WENATCHEE — Photos of Wenatchee High School band members playing in green tents struck a pandemic nerve this week, causing the images to go viral in a matter of hours.
Wednesday’s Wenatchee World story was about the reopening of Wenatchee and Eastmont high schools. Photos by Wenatchee World Photo Editor Don Seabrook showed band students in the tents.
The images sparked a strong reaction in those perhaps enamored with the ingenuity of the solution and those appalled with placing students in a tent bubble. It was the perfect recipe for a meme.
“I can tell you this was the first time we’ve had national attention surrounding anything we’ve done here at Wenatchee High School. It was certainly an interesting experience. We’re continuing to get media requests. They just keep coming,” said Wenatchee Principal Eric Anderson on Friday.
Anderson said he is looking at this as a positive.
“This gives us the ability to highlight nationally and internationally the difficulties of where we sit right now in education during a pandemic. I think it highlights the challenges that we face but also highlights the creative solutions our educators are coming up with to make us have real positive learning experiences for our students,” he said.
Thursday morning after the story came out, Seabrook was fielding media requests for the images from MSNBC, CNN, Fox News, New York Post, TMZ, English newspapers, New York Magazine, “The Tonight Show starring Jimmy Fallon” and Northwest newspapers.
The biggest thing the national and international media wanted to know was who came up with the idea for the tents, Anderson said. The idea for the tent was the brainchild of WHS Drama Club Adviser and Director Paul Atwood.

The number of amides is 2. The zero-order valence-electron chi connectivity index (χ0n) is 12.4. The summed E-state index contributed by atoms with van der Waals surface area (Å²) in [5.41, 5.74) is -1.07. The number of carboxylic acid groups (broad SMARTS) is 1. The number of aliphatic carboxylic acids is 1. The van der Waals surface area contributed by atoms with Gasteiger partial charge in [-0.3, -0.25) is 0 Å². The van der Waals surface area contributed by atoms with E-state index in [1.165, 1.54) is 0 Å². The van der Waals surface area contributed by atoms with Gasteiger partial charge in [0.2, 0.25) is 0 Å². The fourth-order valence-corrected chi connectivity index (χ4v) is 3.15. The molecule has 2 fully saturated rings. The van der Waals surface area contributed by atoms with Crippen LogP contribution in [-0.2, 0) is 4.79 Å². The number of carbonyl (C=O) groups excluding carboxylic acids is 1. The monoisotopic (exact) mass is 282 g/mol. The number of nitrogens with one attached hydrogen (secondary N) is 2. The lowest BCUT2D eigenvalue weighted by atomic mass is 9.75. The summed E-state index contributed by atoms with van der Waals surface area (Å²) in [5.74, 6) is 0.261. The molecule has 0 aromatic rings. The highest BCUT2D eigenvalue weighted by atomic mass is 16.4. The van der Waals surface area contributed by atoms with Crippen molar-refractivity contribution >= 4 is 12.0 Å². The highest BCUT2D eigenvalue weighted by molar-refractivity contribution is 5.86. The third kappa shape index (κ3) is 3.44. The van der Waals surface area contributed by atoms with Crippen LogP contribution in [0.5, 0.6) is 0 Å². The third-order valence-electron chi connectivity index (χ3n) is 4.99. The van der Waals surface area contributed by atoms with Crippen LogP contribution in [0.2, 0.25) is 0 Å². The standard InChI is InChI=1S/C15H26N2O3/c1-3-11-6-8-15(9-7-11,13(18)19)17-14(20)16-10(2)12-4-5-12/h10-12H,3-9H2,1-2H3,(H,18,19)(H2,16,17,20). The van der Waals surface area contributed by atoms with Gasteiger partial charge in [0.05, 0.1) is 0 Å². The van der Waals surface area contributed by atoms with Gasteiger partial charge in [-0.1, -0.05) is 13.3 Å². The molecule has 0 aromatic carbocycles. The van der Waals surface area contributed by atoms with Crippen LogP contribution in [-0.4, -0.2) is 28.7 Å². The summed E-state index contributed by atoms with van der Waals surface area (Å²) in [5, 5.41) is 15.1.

Last December, Atwood presented the idea to Dr. Malcolm Butler, health officer for the Chelan-Douglas Health District, and Wenatchee School District staff. The plan was to bring students together to record the musical “Spookly, the Square Pumpkin.”
“He had actually done a smoke test with the smoke machine from the auditorium where there would be potential leaks in the music pods,” said Diana Haglund, a Wenatchee School District spokesperson. “He had done his due diligence to explore the feasibility of these pods and sought the approval of the health district, which he got from Dr. Butler.”
Haglund said the school district first used the pods to record a virtual online musical experience last December so that was the proof of concept. From there, the music teacher wanted to use the pods in all the classroom spaces for choir and music classes.
“We fielded several calls from school districts in our state curious about where we purchased them. How much they cost? There were a lot of people looking at this as a pathway forward,” Haglund said.
Anderson said the band students have been enjoying their time in the spotlight, especially the opportunity to perform before an international audience.
“The fact, they had the opportunity to play in front of BBC News and then again on the local Fox affiliate in Seattle. They are always excited to play in front of people. They are always excited to show off what they can do,” Anderson said. “I think yesterday (Thursday) there was a lot of positive excitement they had an opportunity to share this with others and create some excitement as well.”